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How to style thrift store finds at home

And what to look for while you shop

Have you ever walked into a thrift store, seen items in every direction and felt like you just didn’t know where to look or what to pick up? Or how you’d use that interesting find in your home?

That’s about to change!

Shelby Goodman is the expert. A designer and home-maker, she regularly shares her heart and home on Instagram. A life-long thrifter, she shops so often and finds so many treasures that she holds sales of her finds to bring vintage to more homes.

And this month, she hosted a live workshop with the Caring Moms Collective on how to style thrift store finds (and what to look for while you’re there).

If you’re not familiar, The Salvation Army’s thrift store sales fund addiction rehabilitation across the country. More than 130 centers across the U.S. sift and sort the public’s donations, which are then sold in more than 1,200 Family Stores nationwide. Those sales enable a cost-free, biblically based six-month program to overcome addiction for more than 200,000 people a year.

So yes, it’s more than a simple purchase: When you shop The Salvation Army, your purchase has a purpose.

But what to look for once you’re through the doors?

Here’s Shelby’s top three tips for thrifting:

  1. Go often. Find your nearest Salvation Army store (and donation drop-off site) and plan a visit. If you’re going to a meeting in a nearby city, go early and visit their thrift store, too. The more often you shop, the more chances you’ll have to find the treasures. Plus, look for the color tag sales with discounts on items throughout The Salvation Army’s stores on different days of the week. You can also check out Facebook Marketplace for individual’s listing items online, and find local yard sales through Nextdoor.
  1. See things beyond what they are. The more you look for potential, the more luck you’ll have. Can an art piece be trimmed and reframed? Can an old frame be given a new stain? Can an apothecary jar be turned into a match holder?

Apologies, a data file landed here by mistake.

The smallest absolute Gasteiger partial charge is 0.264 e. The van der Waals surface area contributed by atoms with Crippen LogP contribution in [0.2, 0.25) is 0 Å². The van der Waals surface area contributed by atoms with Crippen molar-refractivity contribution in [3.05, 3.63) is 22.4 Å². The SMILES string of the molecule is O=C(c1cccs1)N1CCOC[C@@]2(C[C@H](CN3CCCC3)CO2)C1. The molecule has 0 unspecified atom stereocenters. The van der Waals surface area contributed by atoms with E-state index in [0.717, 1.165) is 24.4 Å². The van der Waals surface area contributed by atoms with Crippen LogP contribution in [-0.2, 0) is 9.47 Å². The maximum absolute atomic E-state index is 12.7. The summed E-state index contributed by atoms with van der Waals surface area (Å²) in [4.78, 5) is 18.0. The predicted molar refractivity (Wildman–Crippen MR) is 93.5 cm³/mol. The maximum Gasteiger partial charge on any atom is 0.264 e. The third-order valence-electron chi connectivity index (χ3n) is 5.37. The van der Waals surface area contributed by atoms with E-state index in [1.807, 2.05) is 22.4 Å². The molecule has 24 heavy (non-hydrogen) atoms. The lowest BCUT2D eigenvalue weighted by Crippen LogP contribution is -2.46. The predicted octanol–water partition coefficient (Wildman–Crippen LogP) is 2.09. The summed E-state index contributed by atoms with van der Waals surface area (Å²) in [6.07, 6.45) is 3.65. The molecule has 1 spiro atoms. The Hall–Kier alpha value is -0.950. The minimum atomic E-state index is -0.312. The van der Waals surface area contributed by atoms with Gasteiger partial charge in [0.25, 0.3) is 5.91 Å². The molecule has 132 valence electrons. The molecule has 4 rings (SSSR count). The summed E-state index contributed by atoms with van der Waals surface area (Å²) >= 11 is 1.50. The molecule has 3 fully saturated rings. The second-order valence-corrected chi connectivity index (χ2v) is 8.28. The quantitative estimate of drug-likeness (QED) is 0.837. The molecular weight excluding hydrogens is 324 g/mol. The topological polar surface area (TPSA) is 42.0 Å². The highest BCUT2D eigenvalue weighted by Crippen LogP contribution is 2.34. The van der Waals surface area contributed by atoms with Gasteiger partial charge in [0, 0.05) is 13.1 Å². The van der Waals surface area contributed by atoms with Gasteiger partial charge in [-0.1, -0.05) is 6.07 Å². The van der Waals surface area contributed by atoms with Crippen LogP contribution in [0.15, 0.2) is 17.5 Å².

1. Seek things that will last. Look for long-lasting materials, like real wood or metals. A cutting board, for example, can be sanded and refreshed for new use.

When you’re just starting to thrift, Shelby suggests keeping an eye out for:

–    Books to add color or neutrals (even turned so the pages face out rather than the spine) to your home and height and texture in styling shelves.

–    Vases or vessels to transform (with paint or gold leafing).

–    Small jars to upcycle with a new purpose.

She also recommends these go-to tools for sprucing up your vintage finds:

–    Craftsman electric hand sander (like this)

–    Bayes High-Performance Food Grade Mineral Oil Wood Conditioner and Protectant (here)

–    E6000 industrial-strength adhesive (here)

–    Rub ‘n Buff Wax Metallic Finish, gold leaf (here)

–    Minwax white wash wood stain (here) or Minwax soft touch finishing wax (here) for a more raw look

–    Baking soda mixed with acrylic paint to create texture (note: the more baking soda you add, the thicker the consistency and texture)

–    Behr chalk paint (here)

And while you’re shopping, consider this …

God is a thrifter, too.

“He takes those who have been tossed to the side, treated poorly and remakes them for his glory,” said Captain Jennifer Swain, Administrator for Program at The Salvation Army San Diego Adult Rehabilitation Center. “Thrift shopping is reminiscent of how God works in our own lives—using what is cast off for a new purpose.”

She noted the Japanese art form of gold joinery, which reconnects broken pieces of pottery with gold.

“Instead of having shame that the pottery was broken, that breakage becomes part of the history of the object and, often, it becomes more valuable than it was in its original form,” Swain said. “I know I’ve been encouraged by seeing that God is a God of rejoining, taking broken things and creating a more valuable and precious work of art.”

He too sees things beyond what they are and seeks what will last, she said, pointing to 2 Corinthians 5:16-17: So we have stopped evaluating others from a human point of view. At one time we thought of Christ merely from a human point of view. How differently we know him now! This means that anyone who belongs to Christ has become a new person. The old life is gone; a new life has begun!

“We see it in those who are that new creation,” Swain said. “And I’m grateful that decorating my home can be part of others finding restoration and recovery in their own lives.”


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